Monday, June 1, 2009

Can a little magic help Borders Rewards?

I’m a card-carrying member of Borders Rewards, the program run by book, music and movie seller Borders, who recently announced their rewards program had grown 23 percent over the past year and now totaled 32 million members.

I first discovered Borders via their bricks-and-mortar stores in the early 90’s and still love their open store layout and laid-back vibe. I generally find their salespeople to be well-informed and helpful. I’ve been to their Web site many times and opted in to their e-mail list years ago.

Yet I may be one of Borders’ worst customers.

You see, not long after launched in 1995, I became a regular there. As fans of Amazon know, they have the world’s best selection. Nine times out of 10, they have the lowest prices. And there’s plenty of customer commentary to peruse should I be on the fence about a specific book, CD or other product.

So it’s tough for either the Borders stores or to measure up to market leader Amazon. Sure, I still visit my local Borders every now and then—but only after they send me a promotional e-mails with a coupon good for 40% off any purchase. (As I said, I’m not a good customer.)

Still, even with Amazon’s superiority in so many areas, Borders now possesses a potential game changer. If they can figure out what to do with it.

It’s called the “Magic Shelf” and it was launched by Borders just about a year ago, with little fanfare. This nifty feature enables registered customers like me to turn the Borders’ home page into my own virtual bookshelf. Through an attractive wooden shelf interface, I can quickly scan music, book and movie recommendations in several categories.

Importantly, it shows me selections based on my preferences, per an online survey I filled out, so the titles on my virtual shelf are personalized just for me. It’s a different approach than Amazon whose less attractive home page shows me items based on my past purchases, not my preferences.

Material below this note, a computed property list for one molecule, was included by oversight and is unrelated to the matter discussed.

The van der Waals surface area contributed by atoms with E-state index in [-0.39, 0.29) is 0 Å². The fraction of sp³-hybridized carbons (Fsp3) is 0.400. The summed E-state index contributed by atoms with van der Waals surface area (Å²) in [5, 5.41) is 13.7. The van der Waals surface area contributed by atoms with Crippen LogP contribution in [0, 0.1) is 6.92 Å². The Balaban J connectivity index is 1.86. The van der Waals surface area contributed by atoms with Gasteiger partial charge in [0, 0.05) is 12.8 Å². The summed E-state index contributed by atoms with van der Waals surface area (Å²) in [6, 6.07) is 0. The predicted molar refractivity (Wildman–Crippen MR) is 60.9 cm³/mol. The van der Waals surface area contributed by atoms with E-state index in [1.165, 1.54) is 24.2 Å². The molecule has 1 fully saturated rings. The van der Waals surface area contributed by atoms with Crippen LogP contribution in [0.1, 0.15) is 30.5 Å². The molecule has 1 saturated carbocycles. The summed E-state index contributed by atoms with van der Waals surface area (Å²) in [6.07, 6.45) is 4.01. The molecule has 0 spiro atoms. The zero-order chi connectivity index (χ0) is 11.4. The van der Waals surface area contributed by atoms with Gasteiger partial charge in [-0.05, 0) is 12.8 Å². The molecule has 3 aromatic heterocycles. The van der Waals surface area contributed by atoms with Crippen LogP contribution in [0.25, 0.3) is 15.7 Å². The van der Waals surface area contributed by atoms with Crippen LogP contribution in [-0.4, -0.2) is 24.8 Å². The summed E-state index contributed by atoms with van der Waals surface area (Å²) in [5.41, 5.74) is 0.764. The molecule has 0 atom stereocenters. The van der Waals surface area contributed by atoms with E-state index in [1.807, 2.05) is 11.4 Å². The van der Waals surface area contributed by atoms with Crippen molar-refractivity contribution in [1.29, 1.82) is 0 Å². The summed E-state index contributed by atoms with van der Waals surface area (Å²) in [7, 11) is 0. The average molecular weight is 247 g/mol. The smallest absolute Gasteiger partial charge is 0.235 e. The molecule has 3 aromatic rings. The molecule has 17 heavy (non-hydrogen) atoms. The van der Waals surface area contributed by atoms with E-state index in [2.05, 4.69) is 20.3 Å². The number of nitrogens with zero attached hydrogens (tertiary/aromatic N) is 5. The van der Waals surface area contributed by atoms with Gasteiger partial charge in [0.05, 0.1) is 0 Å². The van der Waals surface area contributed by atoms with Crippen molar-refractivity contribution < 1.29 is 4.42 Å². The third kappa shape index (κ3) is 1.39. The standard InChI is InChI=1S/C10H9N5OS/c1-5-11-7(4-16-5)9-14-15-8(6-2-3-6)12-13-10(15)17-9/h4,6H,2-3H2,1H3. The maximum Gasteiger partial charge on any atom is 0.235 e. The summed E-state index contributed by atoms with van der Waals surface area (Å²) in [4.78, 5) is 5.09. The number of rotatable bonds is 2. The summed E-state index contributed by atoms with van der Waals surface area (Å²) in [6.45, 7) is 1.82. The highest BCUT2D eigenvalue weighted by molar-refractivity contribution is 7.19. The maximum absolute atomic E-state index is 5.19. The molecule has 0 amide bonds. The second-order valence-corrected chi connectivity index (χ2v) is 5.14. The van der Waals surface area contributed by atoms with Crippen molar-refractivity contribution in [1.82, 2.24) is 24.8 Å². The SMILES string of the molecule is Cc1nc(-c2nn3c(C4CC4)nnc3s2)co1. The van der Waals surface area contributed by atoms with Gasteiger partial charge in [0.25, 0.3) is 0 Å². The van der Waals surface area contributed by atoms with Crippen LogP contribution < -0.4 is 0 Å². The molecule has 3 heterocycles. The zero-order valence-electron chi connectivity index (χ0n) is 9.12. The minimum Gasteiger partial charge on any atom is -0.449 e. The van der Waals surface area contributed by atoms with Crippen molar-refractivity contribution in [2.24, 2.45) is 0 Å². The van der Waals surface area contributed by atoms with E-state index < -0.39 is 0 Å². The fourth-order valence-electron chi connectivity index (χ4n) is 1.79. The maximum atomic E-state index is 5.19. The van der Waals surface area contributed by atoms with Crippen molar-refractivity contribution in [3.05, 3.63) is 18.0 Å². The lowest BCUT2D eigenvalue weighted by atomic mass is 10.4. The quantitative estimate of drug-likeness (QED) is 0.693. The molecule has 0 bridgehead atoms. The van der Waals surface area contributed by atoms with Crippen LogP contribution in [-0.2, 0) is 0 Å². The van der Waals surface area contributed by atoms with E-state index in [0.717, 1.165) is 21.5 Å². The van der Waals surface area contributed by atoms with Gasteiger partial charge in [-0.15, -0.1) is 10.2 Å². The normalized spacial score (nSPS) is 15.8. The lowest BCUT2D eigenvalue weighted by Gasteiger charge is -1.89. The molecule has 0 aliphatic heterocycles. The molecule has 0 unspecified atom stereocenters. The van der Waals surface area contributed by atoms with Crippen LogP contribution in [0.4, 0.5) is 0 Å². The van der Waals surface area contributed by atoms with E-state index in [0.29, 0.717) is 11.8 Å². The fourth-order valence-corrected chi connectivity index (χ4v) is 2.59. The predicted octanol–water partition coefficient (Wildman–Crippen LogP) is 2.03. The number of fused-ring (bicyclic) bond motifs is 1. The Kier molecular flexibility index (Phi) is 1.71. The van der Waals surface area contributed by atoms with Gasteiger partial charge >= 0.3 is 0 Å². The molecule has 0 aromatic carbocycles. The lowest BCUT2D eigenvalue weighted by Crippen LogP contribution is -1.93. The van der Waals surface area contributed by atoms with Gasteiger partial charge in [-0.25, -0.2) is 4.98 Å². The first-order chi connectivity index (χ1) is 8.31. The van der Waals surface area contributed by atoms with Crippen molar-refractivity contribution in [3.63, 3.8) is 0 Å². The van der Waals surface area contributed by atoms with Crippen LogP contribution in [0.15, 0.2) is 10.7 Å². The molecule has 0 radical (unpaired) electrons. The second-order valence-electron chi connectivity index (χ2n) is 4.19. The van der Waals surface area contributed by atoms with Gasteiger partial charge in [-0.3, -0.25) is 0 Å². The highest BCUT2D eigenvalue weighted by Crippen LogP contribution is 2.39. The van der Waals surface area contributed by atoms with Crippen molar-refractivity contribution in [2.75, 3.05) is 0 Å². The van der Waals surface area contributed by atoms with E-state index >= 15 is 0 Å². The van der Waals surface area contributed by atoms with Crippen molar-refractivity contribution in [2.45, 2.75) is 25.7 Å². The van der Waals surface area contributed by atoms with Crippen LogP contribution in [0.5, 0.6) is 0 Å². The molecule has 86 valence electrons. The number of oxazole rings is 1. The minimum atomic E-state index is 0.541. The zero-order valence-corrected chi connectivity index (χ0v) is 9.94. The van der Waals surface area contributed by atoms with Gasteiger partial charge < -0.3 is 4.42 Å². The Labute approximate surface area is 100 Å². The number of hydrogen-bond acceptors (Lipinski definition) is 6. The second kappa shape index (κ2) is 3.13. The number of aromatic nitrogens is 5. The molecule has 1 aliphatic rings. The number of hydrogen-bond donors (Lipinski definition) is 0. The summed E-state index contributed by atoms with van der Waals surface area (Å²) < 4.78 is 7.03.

So will the Magic Shelf make me more likely to shop at Borders or

Well, not yet. Old habits die hard and Borders needs to find a way to compel me to become a regular customer by better leveraging the benefits of the Magic Shelf. For starters, it would help if Borders both told and reminded customers about this very cool feature.

It also means Borders will have to move away from their current e-mail strategy, where it’s all about the discounts and latest money-saving offer. Currently, fully 75% of the e-mails Borders sends out are offer or price-based while most of the balance are for perks unrelated to their core business.

The solution seems simple: start sending personal, relevant e-mails, using information culled from each customer’s Magic Shelf selections. By filling e-mails with content that has real value—like info on new products I might be interested in—Borders stands a better chance of building a real (and profitable) relationship with me, because it will be based on my love of music, movies and books, and not my love of saving money.

With the proper use of the data gained from the Magic Shelf, it feels like there may be a small opening for Borders. Will they follow through on it? Or will they continue to beat their heads against the wall by trying to out-discount Amazon? Time will tell. But surely a personalized communications approach is a better way to go than continuing a price war against the mighty Amazon.

This blog entry was previously published May 29, 2009 on Loyalty Truth.

1 comment:

  1. The Kindle is the game changer and trumps anything Borders can do now in a macro move. I carry it into the store with me, if I decide to browse the store, then order books I find that I want. Within in seconds, they're downloaded to my Kindle. I agree that actually knowing more about my preferences and alerting me to items that might be of interest has some slight chance of getting me into the store, but it is only a slight chance. They need a Kindle of their own that's at least as good as Amazon's. I doubt it's possible.